You can visually recognize the lower contrast in this image, and that correlates to a change in the histogram distribution. The pixels near the black and white points have moved in toward a neutral gray, which gives the appearance of lower contrast. The whole thing has basically been squeezed to the center.

HIGH CONTRAST

Again, you can visually recognize the higher contrast in this image, and the histogram changed too. The pixels near center have basically migrated outward toward the blacks and whites, thus giving us more contrast. This time we’re squashing pixels from the middle outward.

LOW BRIGHTNESS

Lower brightness is just a shift of tones toward the black region. You can see that the entire histogram has been pushed to the left. Also notice that the tonal range has been decreased, as shown by a narrower histogram.

HIGH BRIGHTNESS

Higher brightness is a shift in tones toward the white region. Here you can see that the entire histogram has been pushed to the right. Also notice that the tonal range has been increased, as shown by a wider histogram.

THE FINAL IMAGE

You can see that I went with a high contrast, high brightness image for my final path. The histogram shows this with the wide tonal range and a heavy concentration of pixels in the highlights.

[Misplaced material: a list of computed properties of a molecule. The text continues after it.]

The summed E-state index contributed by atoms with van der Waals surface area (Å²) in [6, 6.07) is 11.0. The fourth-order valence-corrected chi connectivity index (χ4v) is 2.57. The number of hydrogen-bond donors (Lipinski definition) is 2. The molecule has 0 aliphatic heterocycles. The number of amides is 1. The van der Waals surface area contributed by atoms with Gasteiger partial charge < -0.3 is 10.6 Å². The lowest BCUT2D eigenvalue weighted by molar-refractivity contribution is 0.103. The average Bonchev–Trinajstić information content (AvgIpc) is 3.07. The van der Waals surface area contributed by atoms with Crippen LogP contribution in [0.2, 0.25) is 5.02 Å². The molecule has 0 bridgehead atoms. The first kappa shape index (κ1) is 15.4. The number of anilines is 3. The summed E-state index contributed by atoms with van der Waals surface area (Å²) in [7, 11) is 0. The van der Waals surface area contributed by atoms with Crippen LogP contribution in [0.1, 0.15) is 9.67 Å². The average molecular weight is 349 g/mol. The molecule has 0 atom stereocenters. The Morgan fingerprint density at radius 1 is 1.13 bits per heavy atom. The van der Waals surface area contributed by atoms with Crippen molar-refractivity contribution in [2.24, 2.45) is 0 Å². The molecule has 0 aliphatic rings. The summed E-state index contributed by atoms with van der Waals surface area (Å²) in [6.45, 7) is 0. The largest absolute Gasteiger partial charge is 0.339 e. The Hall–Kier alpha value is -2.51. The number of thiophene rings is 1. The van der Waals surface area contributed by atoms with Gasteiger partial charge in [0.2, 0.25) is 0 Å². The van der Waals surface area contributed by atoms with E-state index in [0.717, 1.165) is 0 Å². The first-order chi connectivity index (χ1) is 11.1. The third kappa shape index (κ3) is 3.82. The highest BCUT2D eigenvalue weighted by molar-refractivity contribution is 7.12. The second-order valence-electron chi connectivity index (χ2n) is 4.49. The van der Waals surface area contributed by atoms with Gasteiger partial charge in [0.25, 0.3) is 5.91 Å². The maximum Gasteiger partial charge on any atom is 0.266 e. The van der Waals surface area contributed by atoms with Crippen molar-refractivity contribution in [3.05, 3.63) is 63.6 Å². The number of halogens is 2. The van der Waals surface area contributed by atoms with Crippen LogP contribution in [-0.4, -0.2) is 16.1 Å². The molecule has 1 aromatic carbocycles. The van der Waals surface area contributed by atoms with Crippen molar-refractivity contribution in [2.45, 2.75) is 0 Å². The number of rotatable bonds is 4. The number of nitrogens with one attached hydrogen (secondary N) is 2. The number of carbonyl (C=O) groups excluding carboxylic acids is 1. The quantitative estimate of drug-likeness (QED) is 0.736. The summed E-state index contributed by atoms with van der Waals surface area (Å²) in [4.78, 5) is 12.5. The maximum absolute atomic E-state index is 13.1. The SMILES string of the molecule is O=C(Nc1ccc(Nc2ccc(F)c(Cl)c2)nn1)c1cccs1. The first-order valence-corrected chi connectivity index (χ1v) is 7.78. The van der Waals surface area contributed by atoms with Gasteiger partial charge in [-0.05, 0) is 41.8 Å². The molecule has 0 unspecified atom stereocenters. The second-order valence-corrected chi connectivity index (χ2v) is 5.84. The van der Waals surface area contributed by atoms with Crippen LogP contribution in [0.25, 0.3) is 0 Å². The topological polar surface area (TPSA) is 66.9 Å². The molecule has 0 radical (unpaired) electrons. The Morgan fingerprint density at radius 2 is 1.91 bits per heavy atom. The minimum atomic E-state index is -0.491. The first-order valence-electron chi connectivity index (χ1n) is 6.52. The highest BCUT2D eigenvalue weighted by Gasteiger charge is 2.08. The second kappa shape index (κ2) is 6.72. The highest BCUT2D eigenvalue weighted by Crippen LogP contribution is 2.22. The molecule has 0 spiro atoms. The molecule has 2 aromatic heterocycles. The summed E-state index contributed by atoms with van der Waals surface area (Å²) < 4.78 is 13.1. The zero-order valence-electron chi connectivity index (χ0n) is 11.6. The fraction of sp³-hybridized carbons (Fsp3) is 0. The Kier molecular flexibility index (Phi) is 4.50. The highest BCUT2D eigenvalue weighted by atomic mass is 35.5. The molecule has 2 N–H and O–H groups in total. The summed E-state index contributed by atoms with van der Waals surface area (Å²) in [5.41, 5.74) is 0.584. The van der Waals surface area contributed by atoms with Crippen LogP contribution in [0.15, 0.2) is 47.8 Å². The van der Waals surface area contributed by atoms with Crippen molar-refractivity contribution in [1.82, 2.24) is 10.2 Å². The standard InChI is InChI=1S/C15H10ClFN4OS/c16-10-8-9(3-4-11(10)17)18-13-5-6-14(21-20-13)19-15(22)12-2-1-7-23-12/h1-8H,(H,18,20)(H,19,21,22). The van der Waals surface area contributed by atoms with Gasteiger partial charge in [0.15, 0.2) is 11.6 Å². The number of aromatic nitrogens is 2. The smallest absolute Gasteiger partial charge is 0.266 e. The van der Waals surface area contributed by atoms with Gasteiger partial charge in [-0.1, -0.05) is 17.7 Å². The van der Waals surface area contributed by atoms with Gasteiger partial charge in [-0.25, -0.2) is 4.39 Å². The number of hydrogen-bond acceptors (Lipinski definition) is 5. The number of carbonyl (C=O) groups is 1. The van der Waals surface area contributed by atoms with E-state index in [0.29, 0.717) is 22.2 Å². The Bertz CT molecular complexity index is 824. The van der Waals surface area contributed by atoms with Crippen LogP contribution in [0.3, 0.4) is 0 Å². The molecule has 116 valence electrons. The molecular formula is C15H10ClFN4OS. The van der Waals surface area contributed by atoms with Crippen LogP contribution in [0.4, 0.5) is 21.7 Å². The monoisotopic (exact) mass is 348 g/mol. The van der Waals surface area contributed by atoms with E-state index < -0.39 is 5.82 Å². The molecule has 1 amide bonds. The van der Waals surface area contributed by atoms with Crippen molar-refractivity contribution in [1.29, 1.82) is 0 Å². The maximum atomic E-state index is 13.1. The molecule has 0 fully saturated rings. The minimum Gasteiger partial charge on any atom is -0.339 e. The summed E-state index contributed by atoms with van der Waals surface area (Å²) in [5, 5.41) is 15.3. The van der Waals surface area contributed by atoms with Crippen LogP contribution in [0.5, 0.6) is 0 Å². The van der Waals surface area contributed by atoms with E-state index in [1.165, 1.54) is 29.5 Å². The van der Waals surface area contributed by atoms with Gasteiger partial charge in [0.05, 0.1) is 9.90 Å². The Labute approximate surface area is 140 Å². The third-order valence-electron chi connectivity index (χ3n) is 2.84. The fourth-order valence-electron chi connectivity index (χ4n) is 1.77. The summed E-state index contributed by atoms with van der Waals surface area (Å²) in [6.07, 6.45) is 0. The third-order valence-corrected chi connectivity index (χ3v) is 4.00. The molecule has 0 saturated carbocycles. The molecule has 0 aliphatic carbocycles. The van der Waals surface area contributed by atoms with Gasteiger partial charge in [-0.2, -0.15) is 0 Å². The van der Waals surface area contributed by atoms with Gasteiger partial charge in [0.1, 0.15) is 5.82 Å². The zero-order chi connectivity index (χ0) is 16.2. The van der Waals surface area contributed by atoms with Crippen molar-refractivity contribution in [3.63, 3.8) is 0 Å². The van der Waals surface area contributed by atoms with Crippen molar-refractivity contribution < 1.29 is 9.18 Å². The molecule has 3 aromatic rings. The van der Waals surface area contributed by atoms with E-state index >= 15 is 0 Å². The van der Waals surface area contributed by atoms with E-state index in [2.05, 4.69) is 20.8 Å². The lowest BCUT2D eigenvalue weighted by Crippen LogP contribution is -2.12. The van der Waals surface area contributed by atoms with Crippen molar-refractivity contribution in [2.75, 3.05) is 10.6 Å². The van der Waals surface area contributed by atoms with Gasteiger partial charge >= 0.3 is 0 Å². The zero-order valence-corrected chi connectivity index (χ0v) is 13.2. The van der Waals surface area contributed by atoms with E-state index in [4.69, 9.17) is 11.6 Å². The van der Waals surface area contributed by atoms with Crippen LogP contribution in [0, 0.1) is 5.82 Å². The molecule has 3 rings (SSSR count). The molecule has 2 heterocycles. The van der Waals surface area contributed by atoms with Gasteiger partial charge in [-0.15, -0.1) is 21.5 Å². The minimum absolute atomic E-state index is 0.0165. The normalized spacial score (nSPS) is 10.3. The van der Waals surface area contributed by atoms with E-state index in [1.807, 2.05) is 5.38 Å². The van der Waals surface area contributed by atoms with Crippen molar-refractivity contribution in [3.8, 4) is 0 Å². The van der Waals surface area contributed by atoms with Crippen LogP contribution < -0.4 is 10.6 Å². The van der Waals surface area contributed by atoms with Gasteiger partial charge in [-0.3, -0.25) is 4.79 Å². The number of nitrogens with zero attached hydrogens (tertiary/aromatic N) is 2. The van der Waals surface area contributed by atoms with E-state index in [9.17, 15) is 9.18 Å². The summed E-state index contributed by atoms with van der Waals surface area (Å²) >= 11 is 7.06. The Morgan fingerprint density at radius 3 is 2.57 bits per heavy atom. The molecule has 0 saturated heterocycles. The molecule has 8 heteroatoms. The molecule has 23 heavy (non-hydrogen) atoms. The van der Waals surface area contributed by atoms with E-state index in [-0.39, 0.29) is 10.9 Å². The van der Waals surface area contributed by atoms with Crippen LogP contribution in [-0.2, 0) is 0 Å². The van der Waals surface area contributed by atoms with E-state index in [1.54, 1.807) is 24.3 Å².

CAN YOU SEE IT NOW?

This chart shows a combination of contrast and brightness adjustments on the example photo. As you move from left to right (low brightness to high brightness), you can see the histograms shift to the right. As you move from bottom to top (low contrast to high contrast), you can see the histograms widen.

Click the image for a larger version

The reason I’ve posted this article is because I want to get into the topic of manipulating the histogram during post processing — using it to guide you in what adjustments to apply. So the next article will look at how some of the basic adjustments affect the histogram and the image. We’ve already covered contrast and brightness adjustments here, but there are a few others we’ll need to utilize.

In the meantime, here’s some additional reading on the topic of histograms:

Working With Image Histograms
Photoshop Tip: Understanding Histograms
Camera Histograms: Tones and Contrast
A Practical Guide to Interpreting RGB Histograms

Link Roundup 09-13-2008

A lot of interesting stuff happening this week in the world of photography.

Link Roundup 02-09-2008